The evaluation criteria linked above will be used for judging at SARSEF. It has been updated to reflect the latest scientific thinking and parallels the criteria used to judge International Science and Engineering Fair projects. Awards’ judging is conducted using a 100-point scale with points assigned to the research question, design and methodology, execution, creativity and presentation.
Each section includes key items to consider for evaluation. Students are encouraged to design their posters in a clear and informative manner to allow thorough evaluation. Judges should take into consideration the grade level when scoring. Examine the student notebook and, if present, any special forms if SRC permission is required.
After SARSEF: Other Competitions You May Be Able to Enter
Other Science Competitions You May Enter Using This Same Project
Every year, more than 9 million students in Grades K–12 enter a science competition. Your project may also be entered in some of the following:
State Fair: Arizona Science and Engineering Fair
AzSEF is the State Fair for Arizona. Grades 5-12 students can qualify to enter by placing first at SARSEF.
National and International Fairs and Competitions
Conrad Foundation’s Spirit of Innovation Awards: This competition challenges student teams to solve real-world problems in the areas of clean energy, aerospace exploration, and cyber security. For students age 13-18. Winning team is awarded $5,000 to continue product development. Spirit of Innovation Awards are sponsored, in part, by Lockheed Martin Corporation.
Davidson Fellows Scholarship Program: This program aims to recognize exceptional students and support them in the fulfillment of their potential. It includes categories of science, mathematics, and technology, among others. The top prize is $50,000.
Discovery Channel Young Scientist Challenge (DYSC): For students in Grades 5-8. Ten finalists will receive $1,000 and an all-expenses-paid trip to St. Paul, Minn. for the competition finals. The first-place winner will receive $25,000.
Intel International Science and Engineering Fair (ISEF): For high school students, who must first qualify at an affiliated fair. Top prize is a $75,000 scholarship. Six high school projects and two to three middle school projects are selected each year at SARSEF to attend this global competition.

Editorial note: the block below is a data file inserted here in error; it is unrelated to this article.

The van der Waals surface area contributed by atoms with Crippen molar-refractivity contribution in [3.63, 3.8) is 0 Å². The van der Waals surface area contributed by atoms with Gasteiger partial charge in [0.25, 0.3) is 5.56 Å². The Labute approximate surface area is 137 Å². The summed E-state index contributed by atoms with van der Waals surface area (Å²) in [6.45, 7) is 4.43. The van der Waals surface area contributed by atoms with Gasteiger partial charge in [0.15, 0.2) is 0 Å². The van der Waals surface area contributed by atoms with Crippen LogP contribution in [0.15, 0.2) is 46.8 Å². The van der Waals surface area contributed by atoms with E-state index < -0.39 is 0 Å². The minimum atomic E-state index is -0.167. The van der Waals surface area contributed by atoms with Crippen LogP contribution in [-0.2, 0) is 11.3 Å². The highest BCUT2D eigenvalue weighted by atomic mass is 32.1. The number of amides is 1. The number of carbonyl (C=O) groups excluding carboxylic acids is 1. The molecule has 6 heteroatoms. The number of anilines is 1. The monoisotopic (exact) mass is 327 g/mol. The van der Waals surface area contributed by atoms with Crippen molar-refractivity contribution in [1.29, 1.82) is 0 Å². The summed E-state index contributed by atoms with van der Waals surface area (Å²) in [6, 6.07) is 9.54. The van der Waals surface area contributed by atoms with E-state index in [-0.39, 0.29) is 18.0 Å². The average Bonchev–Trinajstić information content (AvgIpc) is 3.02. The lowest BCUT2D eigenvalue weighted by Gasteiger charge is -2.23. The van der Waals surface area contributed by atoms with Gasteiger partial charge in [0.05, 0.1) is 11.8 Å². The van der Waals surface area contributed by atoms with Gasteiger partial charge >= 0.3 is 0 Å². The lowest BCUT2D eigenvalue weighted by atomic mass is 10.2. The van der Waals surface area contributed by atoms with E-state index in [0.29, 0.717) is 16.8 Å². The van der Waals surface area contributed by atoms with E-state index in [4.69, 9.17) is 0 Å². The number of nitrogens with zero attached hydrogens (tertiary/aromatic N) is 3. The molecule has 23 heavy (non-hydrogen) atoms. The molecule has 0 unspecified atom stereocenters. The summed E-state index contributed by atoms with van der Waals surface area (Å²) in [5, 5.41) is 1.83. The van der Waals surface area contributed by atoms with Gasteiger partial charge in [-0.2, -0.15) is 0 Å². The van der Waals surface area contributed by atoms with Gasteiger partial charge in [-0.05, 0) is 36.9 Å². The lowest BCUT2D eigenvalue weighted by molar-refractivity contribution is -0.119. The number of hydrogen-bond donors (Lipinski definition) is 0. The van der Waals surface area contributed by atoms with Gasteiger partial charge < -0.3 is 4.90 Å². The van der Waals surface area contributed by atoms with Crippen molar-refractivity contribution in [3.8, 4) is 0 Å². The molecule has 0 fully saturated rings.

Intel Science Talent Search (STS): A competition for high school seniors. Top prize is a $100,000 scholarship.
I-SWEEEP http://www.isweeep.org/: Two students from SARSEF are chosen to advance to this global competition in Houston, Texas each year.
Siemens Westinghouse Competition in Math, Science and Technology: A competition for high school students. Top prize is a $100,000 scholarship.
Team America Rocketry Challenge (TARC): The world’s largest model rocket contest, accepts teams of students in grades 7-12 from any U.S. school or non-profit youth organization.
The DuPont Challenge Science Essay Competition: For U.S. and Canadian students in Grades 7-12. Top prize is $3,000 and a trip to Walt Disney World and Kennedy Space Center.
The Junior Science and Humanities Symposia (JSHS): This program invites high school students in Grades 9-12 to conduct an original research investigation in the fields of science, engineering or mathematics, and to participate in a regional symposium sponsored by universities or other academic institutions. Regional winners proceed to a national competition.
Young Naturalist Awards: This program, sponsored by the American Museum of Natural History and sponsored by Alcoa Corporation, is a research-based essay contest for students in Grades 7-12 to promote participation and communication in science.
Google Science Fair: This is an online competition open to students aged 13-18.
Broadcom MASTERS: If you are one of the first place winners at SARSEF in Grades 6-8, you will be eligible to enter the Broadcom MASTERS competition, where the Top 30 students win a trip to Washington, D.C.